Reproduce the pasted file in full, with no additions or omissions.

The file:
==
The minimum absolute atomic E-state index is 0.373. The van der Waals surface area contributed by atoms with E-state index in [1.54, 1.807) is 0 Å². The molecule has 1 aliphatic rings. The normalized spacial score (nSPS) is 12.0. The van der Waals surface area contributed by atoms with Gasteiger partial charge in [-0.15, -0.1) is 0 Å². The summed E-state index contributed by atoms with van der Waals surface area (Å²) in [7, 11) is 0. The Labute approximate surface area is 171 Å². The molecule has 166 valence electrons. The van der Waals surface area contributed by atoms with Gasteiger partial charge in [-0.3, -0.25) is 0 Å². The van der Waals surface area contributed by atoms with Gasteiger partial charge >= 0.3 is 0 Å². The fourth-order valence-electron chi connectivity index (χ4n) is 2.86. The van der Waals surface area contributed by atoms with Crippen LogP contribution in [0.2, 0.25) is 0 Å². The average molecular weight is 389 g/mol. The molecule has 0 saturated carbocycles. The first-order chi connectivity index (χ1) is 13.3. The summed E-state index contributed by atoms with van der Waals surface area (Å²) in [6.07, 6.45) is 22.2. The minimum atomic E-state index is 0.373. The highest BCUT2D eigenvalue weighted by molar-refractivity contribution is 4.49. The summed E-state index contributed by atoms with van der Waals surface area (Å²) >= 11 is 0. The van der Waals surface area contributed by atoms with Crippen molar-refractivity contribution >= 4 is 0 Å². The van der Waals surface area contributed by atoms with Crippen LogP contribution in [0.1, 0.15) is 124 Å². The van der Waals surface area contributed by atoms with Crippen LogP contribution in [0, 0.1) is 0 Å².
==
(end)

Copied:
The minimum absolute atomic E-state index is 0.373. The van der Waals surface area contributed by atoms with E-state index in [1.54, 1.807) is 0 Å². The molecule has 1 aliphatic rings. The normalized spacial score (nSPS) is 12.0. The van der Waals surface area contributed by atoms with Gasteiger partial charge in [-0.15, -0.1) is 0 Å². The summed E-state index contributed by atoms with van der Waals surface area (Å²) in [7, 11) is 0. The Labute approximate surface area is 171 Å². The molecule has 166 valence electrons. The van der Waals surface area contributed by atoms with Gasteiger partial charge in [-0.3, -0.25) is 0 Å². The van der Waals surface area contributed by atoms with Gasteiger partial charge >= 0.3 is 0 Å². The fourth-order valence-electron chi connectivity index (χ4n) is 2.86. The van der Waals surface area contributed by atoms with Crippen LogP contribution in [0.2, 0.25) is 0 Å². The average molecular weight is 389 g/mol. The molecule has 0 saturated carbocycles. The first-order chi connectivity index (χ1) is 13.3. The summed E-state index contributed by atoms with van der Waals surface area (Å²) in [6.07, 6.45) is 22.2. The minimum atomic E-state index is 0.373. The highest BCUT2D eigenvalue weighted by molar-refractivity contribution is 4.49. The summed E-state index contributed by atoms with van der Waals surface area (Å²) >= 11 is 0. The van der Waals surface area contributed by atoms with Crippen molar-refractivity contribution >= 4 is 0 Å². The van der Waals surface area contributed by atoms with Crippen LogP contribution in [0.1, 0.15) is 124 Å². The van der Waals surface area contributed by atoms with Crippen LogP contribution in [0, 0.1) is 0 Å².